Like Tesla, Rivian is a ground-up automaker looking to produce and sell electric vehicles. Like Tesla, it plans to sell their battery-electric truck and ute directly to customers.
And that means, like Tesla, they’re going to need some states to change or make exceptions to existing laws requiring auto companies to sell their vehicles using a dealer network. The Detroit-based EV maker just started that process in Colorado.
Lobbying state lawmakers, according to Automotive News, new legislation was introduced that would exempt electric vehicle makers from dealer-franchise law. An amendment was placed on the bill to prevent traditional automakers from selling direct to consumers.
Until now, Colorado had only allowed Tesla to sell directly to buyers in the state. The California-based EV maker now has four stores. Rivian is likely to have an easier time of it since Tesla has laid the groundwork in many states, especially in Colorado.
“I am of the opinion that we should have that option available to any EV manufacturer,” Chris Hansen, a Denver Democrat who cosponsored the bill, told the Colorado Sun. “Right now, Tesla has that ability, and I don’t see any reason why there shouldn’t be market access for any other manufacturer.”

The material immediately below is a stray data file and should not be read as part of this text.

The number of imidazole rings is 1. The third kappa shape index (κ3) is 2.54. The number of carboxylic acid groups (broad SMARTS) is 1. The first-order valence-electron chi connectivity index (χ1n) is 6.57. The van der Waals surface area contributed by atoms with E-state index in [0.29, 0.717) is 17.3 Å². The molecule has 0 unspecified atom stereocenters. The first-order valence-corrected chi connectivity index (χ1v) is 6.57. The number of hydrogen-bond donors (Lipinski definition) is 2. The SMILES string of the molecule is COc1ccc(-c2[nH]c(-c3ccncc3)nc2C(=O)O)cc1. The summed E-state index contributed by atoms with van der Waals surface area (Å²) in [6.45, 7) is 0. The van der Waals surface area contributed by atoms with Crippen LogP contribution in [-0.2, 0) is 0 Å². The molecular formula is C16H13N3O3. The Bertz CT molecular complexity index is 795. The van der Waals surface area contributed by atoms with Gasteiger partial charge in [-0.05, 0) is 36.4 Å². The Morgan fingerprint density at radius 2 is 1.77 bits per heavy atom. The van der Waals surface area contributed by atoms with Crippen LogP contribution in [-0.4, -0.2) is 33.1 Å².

Hansen and his legislative colleagues appear to be onboard, but as was the case when Tesla did it, dealer organizations are ready to put up a fight and the Colorado Automobile Dealers Association is doing just that.
The organization claims the bill, if passed, would open the door to direct sales by any automaker that happens to sell an EV. Perhaps even more surprising is its additional premise: existing state law already allows manufacturers to operate their own dealerships if they don’t already have any dealers selling their products in the state.
In the meantime, Rivian’s been busy marshalling support for the proposed law as well as its R1T and R1S around the state. Though it looks promising in Colorado, and it’s already been a granted dealer license in Arizona, the company’s efforts in Washington look to be dead. It’s also seeking similar exemptions in Illinois, Massachusetts, California and Florida.
Ironically, it’s not licensed in its “home” state of Michigan. In fact, technically neither is Tesla, although after being stonewalled by a Republican-led effort from the previous administration, the newly elected Democratic administration have loosened up the restrictions.
Under terms of the deal, Tesla would be allowed to deliver vehicles in Michigan so long as they are first titled outside the state. A Michigan owner could then get the title switched to Michigan.